Rich Hampshire

Utilities: Study the past, if you would define the future.

Okay, so I’ve borrowed a quote by Confucius for the title, but it’s relevant to this blog.

This summer has seen some important developments in the energy sector – developments that give me continued reason to use the ‘F’-word.

No! Not that one!

As those of you who’ve followed my intermittent blogs will have picked up, in my world the ‘F’-word is flexibility.

In our May 2017 research, conducted on our behalf by Utility Week, into the sector’s leaders’ views on Demand Side Flexibility in UK Utilities identified:

  • a lack of policy and regulatory clarity around DSF, ranking it just 4.2 out of 10
  • confidence that the forthcoming regulatory reforms will remove the barriers to DSF at just 5 out of a possible 10

At the end of June the Committee on Climate Change published its 2017 Report to Parliament with a Roadmap for Flexibility Services to 2030.

July saw National Grid share there updated Future Energy Scenarios. I Tweeted the chart showing about how storage prices are falling faster that projections and posited whether Moore’s Law was more applicable to the costs of low carbon technologies and questioned the relevance of fossil fuel fundamentals and the concept of grid parity. And now in September the latest Capacity Auction has seen the off-shore wind prices re-opening the debate on the costs of commissioning new nuclear generation.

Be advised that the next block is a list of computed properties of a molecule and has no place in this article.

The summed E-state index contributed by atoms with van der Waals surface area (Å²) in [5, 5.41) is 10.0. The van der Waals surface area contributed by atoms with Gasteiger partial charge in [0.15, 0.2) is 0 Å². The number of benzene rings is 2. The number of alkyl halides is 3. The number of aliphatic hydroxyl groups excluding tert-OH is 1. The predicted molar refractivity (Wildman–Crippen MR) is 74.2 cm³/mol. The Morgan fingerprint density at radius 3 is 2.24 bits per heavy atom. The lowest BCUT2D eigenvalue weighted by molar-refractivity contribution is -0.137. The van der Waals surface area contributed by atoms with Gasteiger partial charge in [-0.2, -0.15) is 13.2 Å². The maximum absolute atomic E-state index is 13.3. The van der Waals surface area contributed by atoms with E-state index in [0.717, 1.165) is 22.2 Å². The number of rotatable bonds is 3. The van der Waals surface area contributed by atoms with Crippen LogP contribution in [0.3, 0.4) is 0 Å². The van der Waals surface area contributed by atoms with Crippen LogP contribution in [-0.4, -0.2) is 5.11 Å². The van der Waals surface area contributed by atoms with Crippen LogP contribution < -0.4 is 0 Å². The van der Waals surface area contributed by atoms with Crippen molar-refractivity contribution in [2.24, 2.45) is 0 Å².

Perhaps most importantly though, on 24 July, BEIS published its much anticipated response to the Call for Evidence on a Smart, Flexible Energy System - Upgrading our energy system: a smart systems and flexibility plan. The fact that it is referred to as a ‘Plan’ is significant and may go some way to providing the sector with the confidence needed identified in our research.

The ‘Plan’ sets the direction and actions that will bring about a transformation into a smart, flexible energy system. The obvious question being – why? Well that could save GB consumers between £17bn and £40bn to 2050. Okay, it’s a broad range, but even at the lower end, it’s pretty material!

The ‘Plan’ has three core themes:

  1. removing barriers to smart technologies;
  2. smart homes and businesses; and
  3. markets which work for flexibility.


So, if we want to understand what the sector’s journey towards 2030 might look like then, to make the link to the title of this blog, “Study the past, if you would define the future”, we’ve been looking at the journeys of other technology enabled market transformations and have captured our thoughts in a new white paper – ‘Beyond Smart’.

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